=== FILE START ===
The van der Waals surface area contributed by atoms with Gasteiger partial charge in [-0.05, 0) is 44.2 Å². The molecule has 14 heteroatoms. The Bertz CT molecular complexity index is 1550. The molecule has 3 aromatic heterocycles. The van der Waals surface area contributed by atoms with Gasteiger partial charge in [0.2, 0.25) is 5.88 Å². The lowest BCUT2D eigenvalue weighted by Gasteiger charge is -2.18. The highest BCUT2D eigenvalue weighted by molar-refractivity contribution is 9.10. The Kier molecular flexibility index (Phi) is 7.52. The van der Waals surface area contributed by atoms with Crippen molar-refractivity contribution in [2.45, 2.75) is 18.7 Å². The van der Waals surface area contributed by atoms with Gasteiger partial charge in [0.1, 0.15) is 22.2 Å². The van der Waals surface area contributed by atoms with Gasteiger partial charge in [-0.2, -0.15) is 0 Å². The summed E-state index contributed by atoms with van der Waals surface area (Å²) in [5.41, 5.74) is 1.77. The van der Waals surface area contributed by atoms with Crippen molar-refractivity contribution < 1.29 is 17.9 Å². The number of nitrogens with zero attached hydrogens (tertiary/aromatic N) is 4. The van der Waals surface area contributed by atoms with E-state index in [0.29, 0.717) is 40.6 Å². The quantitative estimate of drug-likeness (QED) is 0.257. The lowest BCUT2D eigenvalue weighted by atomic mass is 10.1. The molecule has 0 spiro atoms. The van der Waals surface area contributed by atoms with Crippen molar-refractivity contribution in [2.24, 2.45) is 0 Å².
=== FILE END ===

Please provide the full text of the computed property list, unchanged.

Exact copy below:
The van der Waals surface area contributed by atoms with Gasteiger partial charge in [-0.05, 0) is 44.2 Å². The molecule has 14 heteroatoms. The Bertz CT molecular complexity index is 1550. The molecule has 3 aromatic heterocycles. The van der Waals surface area contributed by atoms with Gasteiger partial charge in [0.2, 0.25) is 5.88 Å². The lowest BCUT2D eigenvalue weighted by Gasteiger charge is -2.18. The highest BCUT2D eigenvalue weighted by molar-refractivity contribution is 9.10. The Kier molecular flexibility index (Phi) is 7.52. The van der Waals surface area contributed by atoms with Crippen molar-refractivity contribution in [2.45, 2.75) is 18.7 Å². The van der Waals surface area contributed by atoms with Gasteiger partial charge in [0.1, 0.15) is 22.2 Å². The van der Waals surface area contributed by atoms with Gasteiger partial charge in [-0.2, -0.15) is 0 Å². The summed E-state index contributed by atoms with van der Waals surface area (Å²) in [5.41, 5.74) is 1.77. The van der Waals surface area contributed by atoms with Crippen molar-refractivity contribution < 1.29 is 17.9 Å². The number of nitrogens with zero attached hydrogens (tertiary/aromatic N) is 4. The van der Waals surface area contributed by atoms with E-state index in [0.29, 0.717) is 40.6 Å². The quantitative estimate of drug-likeness (QED) is 0.257. The lowest BCUT2D eigenvalue weighted by atomic mass is 10.1. The molecule has 0 spiro atoms. The van der Waals surface area contributed by atoms with Crippen molar-refractivity contribution in [2.24, 2.45) is 0 Å².